Another similar problem of inconsistency in Kant that I've noticed over the years involves his conception of human beings. One of the rules in his ethical system is that one should never treat another human being as a mere means to an end. Kant's reasoning involves his understanding of human nature, yet he claims that we can never know what the things we perceive in the world are really like in themselves. So how does he know that these beings he sees and hears are humans with the same nature he finds in himself? I agree with Kant's ethical rule. It's just that he says in one book that it is logically inescapable while saying in another that one of its premises (the nature of human beings) is absolutely unknowable to us.

I sat down this afternoon intending to explain briefly why I shouldn't write about Kant and then to spend most of the space on Kreeft's book and other guides. But now that I see that I've written several paragraphs about Kant, I'll close with just a brief mention of several books about books that I've found helpful in pursuing my plan.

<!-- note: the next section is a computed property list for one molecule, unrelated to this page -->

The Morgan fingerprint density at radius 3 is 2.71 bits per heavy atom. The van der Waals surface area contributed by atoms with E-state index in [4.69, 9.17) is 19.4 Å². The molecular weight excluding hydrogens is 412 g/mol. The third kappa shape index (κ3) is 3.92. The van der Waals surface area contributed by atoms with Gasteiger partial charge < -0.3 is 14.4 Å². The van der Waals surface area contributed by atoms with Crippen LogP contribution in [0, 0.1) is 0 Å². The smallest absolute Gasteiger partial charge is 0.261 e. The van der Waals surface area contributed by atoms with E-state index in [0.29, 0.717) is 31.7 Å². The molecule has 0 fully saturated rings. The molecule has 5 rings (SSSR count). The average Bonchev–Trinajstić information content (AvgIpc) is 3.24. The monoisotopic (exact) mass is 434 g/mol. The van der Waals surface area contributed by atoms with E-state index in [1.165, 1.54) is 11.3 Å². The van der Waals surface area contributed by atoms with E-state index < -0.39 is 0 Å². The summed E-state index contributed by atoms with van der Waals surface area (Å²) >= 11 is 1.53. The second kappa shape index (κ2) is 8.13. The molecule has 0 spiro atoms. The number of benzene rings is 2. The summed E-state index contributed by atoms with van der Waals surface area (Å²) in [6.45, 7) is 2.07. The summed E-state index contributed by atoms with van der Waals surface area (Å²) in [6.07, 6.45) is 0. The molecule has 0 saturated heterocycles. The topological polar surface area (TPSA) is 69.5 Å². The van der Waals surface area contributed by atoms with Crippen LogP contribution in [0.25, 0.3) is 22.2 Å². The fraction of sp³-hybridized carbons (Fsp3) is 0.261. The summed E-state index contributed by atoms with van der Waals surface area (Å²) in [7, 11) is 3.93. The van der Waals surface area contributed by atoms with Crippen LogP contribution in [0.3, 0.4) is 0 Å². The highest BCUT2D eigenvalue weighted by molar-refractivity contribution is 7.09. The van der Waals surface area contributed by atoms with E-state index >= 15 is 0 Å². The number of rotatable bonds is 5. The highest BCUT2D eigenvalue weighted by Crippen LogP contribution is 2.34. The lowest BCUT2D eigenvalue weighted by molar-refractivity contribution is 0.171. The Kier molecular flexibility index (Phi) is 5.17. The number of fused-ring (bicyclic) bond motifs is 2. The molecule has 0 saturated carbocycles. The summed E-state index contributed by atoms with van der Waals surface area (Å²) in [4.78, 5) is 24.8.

• Also doing a great deal of the clarifying work that Kant didn't do for himself is Roger Scruton's Kant: A Very Short Introduction. All the other volumes I've tried from the Very Short series have been helpful, so I'm sure I'll look at more.

• For Shakespeare, I find Isaac Asimov's Guide to Shakespeare invaluable. His strength lies in historical, geographical, and mythological background, but his plot overviews and critiques of quality are also interesting to read.

• The Tragic Drama of the Greeks by Arthur Elam Haigh is available for free online and provides an excellent overview of every extant play by Aeschylus, Sophocles, and Euripides.